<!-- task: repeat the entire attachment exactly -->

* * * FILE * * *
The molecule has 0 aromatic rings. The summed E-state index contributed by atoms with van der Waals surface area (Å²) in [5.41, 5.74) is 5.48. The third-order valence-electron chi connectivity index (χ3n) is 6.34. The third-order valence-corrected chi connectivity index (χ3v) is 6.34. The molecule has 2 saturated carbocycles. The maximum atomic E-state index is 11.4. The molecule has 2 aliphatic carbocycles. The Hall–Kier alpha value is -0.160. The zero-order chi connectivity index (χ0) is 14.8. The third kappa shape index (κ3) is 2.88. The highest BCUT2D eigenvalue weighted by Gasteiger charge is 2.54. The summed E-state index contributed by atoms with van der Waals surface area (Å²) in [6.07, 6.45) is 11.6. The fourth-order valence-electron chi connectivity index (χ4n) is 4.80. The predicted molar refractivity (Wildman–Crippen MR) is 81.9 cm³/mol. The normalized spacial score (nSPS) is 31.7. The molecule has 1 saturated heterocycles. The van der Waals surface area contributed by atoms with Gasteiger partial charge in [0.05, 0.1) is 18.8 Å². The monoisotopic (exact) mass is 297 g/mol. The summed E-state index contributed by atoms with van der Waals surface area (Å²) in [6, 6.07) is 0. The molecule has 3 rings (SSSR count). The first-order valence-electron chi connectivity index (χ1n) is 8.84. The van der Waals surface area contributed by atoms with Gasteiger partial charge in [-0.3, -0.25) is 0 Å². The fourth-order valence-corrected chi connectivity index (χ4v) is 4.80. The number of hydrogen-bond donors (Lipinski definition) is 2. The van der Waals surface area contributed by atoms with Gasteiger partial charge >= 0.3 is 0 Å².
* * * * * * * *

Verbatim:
The molecule has 0 aromatic rings. The summed E-state index contributed by atoms with van der Waals surface area (Å²) in [5.41, 5.74) is 5.48. The third-order valence-electron chi connectivity index (χ3n) is 6.34. The third-order valence-corrected chi connectivity index (χ3v) is 6.34. The molecule has 2 saturated carbocycles. The maximum atomic E-state index is 11.4. The molecule has 2 aliphatic carbocycles. The Hall–Kier alpha value is -0.160. The zero-order chi connectivity index (χ0) is 14.8. The third kappa shape index (κ3) is 2.88. The highest BCUT2D eigenvalue weighted by Gasteiger charge is 2.54. The summed E-state index contributed by atoms with van der Waals surface area (Å²) in [6.07, 6.45) is 11.6. The fourth-order valence-electron chi connectivity index (χ4n) is 4.80. The predicted molar refractivity (Wildman–Crippen MR) is 81.9 cm³/mol. The normalized spacial score (nSPS) is 31.7. The molecule has 1 saturated heterocycles. The van der Waals surface area contributed by atoms with Gasteiger partial charge in [0.05, 0.1) is 18.8 Å². The monoisotopic (exact) mass is 297 g/mol. The summed E-state index contributed by atoms with van der Waals surface area (Å²) in [6, 6.07) is 0. The molecule has 3 rings (SSSR count). The first-order valence-electron chi connectivity index (χ1n) is 8.84. The van der Waals surface area contributed by atoms with Gasteiger partial charge in [-0.3, -0.25) is 0 Å². The fourth-order valence-corrected chi connectivity index (χ4v) is 4.80. The number of hydrogen-bond donors (Lipinski definition) is 2. The van der Waals surface area contributed by atoms with Gasteiger partial charge >= 0.3 is 0 Å².